UFO Conjectures

Wednesday, July 20, 2016

Three items of interest (perhaps)

I can't explain this spike:
This is a 3-D picture of the Universe (as explained). My 3-D glasses produced nothing (Mouse over the image to enlarge):
The new Einstein?


N.B. The spike is from my Blogger account stats. The other items are from my MediaWatch Facebook news feed.



  • I must invoke 'Betteridge's Law of Headlines' here (for the New Einstein? bit). ;)

    Can't argue with the "paper or it doesn't happen" bit. Even then, it'll all stand or fall on observational evidence. That could take decades. By which time, aliens will already have landed and explained it all (as well as curing all disease).*

    *(Makes you wonder why they've been so reticent with the likes of George Adamski, Billy Meier, Whitley Streiber, the Gulf Breeze fella etc. etc.)

    By Blogger scherben, at Wednesday, July 20, 2016  

  • Regarding the New Einstein:
    Here is another view from "Beyond Einstein: Non-local physics" by Brian Fraser (2015):
    Einstein recognized that a “static” Universe (the accepted view in the early 1900s) could not be a stable one. The Universe would eventually collapse due to the action of gravitation. To counter that problem, Einstein introduced the “cosmological constant” to General Relativity in 1917. It represents what is now viewed as “dark energy” which keeps the Universe from collapsing. However, it was recognized that its inclusion still did not lead to a static Universe, because the equilibrium was unstable. If stars moved closer, the gravitational force would increase, moving closer still. If stars moved farther apart, then the gravitational effect would be lessened, and “dark energy” would more readily move them even farther apart. The whole situation was unstable, and to this day the cosmological constant is still regarded as an “outstanding theoretical challenge” in cosmology.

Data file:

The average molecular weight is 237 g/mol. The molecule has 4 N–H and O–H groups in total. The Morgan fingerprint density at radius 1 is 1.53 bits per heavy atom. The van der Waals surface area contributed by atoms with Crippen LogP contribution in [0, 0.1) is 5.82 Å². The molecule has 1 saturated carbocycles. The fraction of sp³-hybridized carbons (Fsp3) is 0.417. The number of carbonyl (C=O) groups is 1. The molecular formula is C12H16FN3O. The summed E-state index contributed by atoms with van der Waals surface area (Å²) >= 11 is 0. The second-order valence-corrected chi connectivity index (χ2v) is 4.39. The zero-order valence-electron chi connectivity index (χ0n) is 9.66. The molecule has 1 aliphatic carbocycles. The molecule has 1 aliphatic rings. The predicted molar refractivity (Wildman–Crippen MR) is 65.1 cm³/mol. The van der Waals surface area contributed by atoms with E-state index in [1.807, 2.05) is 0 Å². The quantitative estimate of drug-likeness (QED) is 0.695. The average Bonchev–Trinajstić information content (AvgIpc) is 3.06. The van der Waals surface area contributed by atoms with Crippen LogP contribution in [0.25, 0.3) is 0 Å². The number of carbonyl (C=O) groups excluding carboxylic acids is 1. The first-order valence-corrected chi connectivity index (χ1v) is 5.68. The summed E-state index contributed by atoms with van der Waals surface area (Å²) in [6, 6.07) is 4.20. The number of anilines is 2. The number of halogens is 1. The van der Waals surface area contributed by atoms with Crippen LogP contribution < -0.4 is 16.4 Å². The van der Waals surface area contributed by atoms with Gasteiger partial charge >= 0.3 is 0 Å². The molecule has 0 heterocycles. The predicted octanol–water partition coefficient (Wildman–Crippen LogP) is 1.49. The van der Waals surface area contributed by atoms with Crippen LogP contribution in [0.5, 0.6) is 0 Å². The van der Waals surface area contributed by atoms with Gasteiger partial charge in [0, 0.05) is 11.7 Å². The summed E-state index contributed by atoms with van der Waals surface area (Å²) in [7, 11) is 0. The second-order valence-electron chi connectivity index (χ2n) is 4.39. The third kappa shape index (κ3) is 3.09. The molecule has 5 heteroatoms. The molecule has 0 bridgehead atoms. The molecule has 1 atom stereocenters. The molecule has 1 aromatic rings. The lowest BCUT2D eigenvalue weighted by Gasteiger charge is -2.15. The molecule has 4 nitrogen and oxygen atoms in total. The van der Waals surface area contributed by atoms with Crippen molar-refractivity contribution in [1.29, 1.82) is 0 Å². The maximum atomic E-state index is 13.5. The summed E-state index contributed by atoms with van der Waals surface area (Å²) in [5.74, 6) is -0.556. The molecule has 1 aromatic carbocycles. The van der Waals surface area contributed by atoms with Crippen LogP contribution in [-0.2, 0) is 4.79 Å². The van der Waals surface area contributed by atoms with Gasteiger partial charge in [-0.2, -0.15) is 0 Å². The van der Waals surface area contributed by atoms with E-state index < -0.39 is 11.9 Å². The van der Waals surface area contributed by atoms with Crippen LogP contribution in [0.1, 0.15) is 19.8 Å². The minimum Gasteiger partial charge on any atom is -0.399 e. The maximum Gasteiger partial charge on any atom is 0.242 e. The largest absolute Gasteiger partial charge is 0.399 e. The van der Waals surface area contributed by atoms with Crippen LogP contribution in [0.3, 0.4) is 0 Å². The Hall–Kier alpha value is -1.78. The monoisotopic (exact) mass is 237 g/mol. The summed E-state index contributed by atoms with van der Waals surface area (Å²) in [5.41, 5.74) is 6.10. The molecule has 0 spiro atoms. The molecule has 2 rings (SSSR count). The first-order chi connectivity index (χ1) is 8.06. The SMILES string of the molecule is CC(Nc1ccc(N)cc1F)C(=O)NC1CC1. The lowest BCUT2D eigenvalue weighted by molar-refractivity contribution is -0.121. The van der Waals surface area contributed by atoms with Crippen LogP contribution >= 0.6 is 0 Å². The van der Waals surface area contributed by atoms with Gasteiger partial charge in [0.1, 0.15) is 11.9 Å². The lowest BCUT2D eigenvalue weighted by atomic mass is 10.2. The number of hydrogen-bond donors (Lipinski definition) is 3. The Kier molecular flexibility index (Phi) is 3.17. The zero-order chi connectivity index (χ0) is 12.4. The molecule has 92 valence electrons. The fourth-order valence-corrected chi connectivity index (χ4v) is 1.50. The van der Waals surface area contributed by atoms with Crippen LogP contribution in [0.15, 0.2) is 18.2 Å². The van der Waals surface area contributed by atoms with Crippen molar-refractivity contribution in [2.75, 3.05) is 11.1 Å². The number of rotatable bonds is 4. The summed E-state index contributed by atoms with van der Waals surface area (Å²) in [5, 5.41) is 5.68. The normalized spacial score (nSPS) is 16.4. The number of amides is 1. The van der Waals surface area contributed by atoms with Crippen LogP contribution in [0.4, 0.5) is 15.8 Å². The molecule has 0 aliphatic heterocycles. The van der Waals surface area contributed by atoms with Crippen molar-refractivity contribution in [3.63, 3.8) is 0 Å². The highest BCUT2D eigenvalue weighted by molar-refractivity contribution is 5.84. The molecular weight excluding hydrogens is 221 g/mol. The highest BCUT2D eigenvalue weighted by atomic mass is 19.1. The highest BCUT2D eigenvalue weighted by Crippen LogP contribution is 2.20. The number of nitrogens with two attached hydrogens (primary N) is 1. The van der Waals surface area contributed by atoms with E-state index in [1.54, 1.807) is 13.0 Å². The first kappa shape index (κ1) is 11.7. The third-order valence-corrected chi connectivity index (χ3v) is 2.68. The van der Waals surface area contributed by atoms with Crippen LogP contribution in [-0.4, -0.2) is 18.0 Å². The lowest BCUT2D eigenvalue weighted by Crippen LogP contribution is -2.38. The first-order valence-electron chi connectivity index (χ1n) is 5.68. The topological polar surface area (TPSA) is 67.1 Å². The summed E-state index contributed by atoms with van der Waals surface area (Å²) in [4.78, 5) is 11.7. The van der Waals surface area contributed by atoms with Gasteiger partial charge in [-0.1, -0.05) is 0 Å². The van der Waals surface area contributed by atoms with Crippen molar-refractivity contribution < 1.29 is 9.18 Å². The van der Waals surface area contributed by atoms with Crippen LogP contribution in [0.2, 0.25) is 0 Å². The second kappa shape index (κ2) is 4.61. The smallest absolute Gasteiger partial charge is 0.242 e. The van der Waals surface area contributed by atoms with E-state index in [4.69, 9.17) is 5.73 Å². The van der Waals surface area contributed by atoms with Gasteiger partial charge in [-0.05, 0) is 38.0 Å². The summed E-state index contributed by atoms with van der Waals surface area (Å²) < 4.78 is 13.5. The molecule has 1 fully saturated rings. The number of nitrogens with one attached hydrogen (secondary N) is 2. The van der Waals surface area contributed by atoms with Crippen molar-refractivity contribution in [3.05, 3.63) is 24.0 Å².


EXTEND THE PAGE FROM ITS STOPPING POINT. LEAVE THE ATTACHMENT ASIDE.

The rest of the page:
The view that is gaining currency today is that space itself expands or is "emergent" (new spatial units are being generated by some unknown process). It is like time, in that it progresses. But it progresses in three dimensions, and we call that an expansion.

    Opposing the expansion is gravitation, which is centered on an object (planet, star, galaxy). We interpret the resulting motions in terms of forces, the cosmological expansion force, which is not affected by distance, and the gravitational force, which has a 1/d^2 dependence. Because of this, there is necessarily a distance where the forces are at equilibrium, a distance I call the "gravipause" (which, in this definition, involves only one body, and space itself). For stars it is apparently a few light years, and for galaxies it is apparently a few million light years. Inside this distance, objects come together, and outside this distance, objects move apart. This is the “beyond Einstein” view that reconciles the issues of stability and instability. It explains why globular clusters are stable, even though they do not rotate sufficiently to keep them from collapsing. It explains why stars are separated by light years, but not by light weeks. It may explain some of the problems in calculating the Hubble constant, because the “constant” would be dependent on the location from which the observations are made (a large versus small galaxy). . . .
    The paper can be downloaded from: http://scripturalphysics.org/4v4a/BeyondEinstein.html The .html file gives a link to the .pdf file but the former has additional information, and many more links and insights.

    By Blogger Brian F, at Thursday, July 21, 2016  

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